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BACKGROUND: The colours of flowers are of key interest to plant and pollination biologists. An increasing number of studies investigates the importance of saturation of flower colours (often called "spectral purity" or "chroma") for visibility to pollinators, but the conceptual, physiological and behavioural foundations for these metrics as well as used calculations rest on slender foundations.
METHODS: We discuss the caveats of colour attributes that are derived from human perception, and in particular spectral purity and chroma, as variables in flower colour analysis. We reanalysed seven published datasets encompassing 774 measured reflectance spectra to test for correlations between colour contrast, spectral purity and chroma.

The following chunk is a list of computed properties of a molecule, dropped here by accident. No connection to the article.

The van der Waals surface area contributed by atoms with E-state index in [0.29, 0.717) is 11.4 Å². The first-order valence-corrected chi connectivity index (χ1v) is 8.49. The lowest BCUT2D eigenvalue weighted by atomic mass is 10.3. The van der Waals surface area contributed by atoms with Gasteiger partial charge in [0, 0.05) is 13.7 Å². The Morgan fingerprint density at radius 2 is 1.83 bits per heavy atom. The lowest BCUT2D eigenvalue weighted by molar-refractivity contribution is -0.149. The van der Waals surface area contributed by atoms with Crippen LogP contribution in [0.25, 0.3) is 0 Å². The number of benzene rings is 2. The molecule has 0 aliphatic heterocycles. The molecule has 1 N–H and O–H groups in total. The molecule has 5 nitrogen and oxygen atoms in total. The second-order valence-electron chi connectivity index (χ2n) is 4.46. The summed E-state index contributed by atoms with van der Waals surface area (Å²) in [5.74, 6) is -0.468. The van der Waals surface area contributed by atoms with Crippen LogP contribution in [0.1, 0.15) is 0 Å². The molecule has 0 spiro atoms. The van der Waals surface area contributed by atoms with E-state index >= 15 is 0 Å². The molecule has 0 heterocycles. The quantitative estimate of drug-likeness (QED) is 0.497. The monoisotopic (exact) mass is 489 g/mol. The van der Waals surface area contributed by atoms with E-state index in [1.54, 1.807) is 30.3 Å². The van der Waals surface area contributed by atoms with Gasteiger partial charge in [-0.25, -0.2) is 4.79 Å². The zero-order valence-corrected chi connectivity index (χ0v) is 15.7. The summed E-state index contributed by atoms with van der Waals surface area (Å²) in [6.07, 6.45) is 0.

MAIN FINDINGS AND CONCLUSIONS: We identify several concerns with common calculation procedures in animal colour spaces. Studies on animal colour vision provide no ground to assume that any pollinator perceives (or responds to) saturation, chroma or spectral purity in the way humans do. A reanalysis of published datasets revealed that values for colour contrast between flowers and their background is highly correlated with measures for spectral purity and chroma, which invalidates treating these factors as independent variables as is currently commonplace. Strikingly, spectral purity and chroma - which both are metrics for saturation and are often used synonymously - are not correlated at all. We conclude that alternative, behaviourally validated metrics for the visibility of flowers to pollinators, such as colour contrast and achromatic contrast, are better in understanding the role of flower colour in plant-pollinator signalling.
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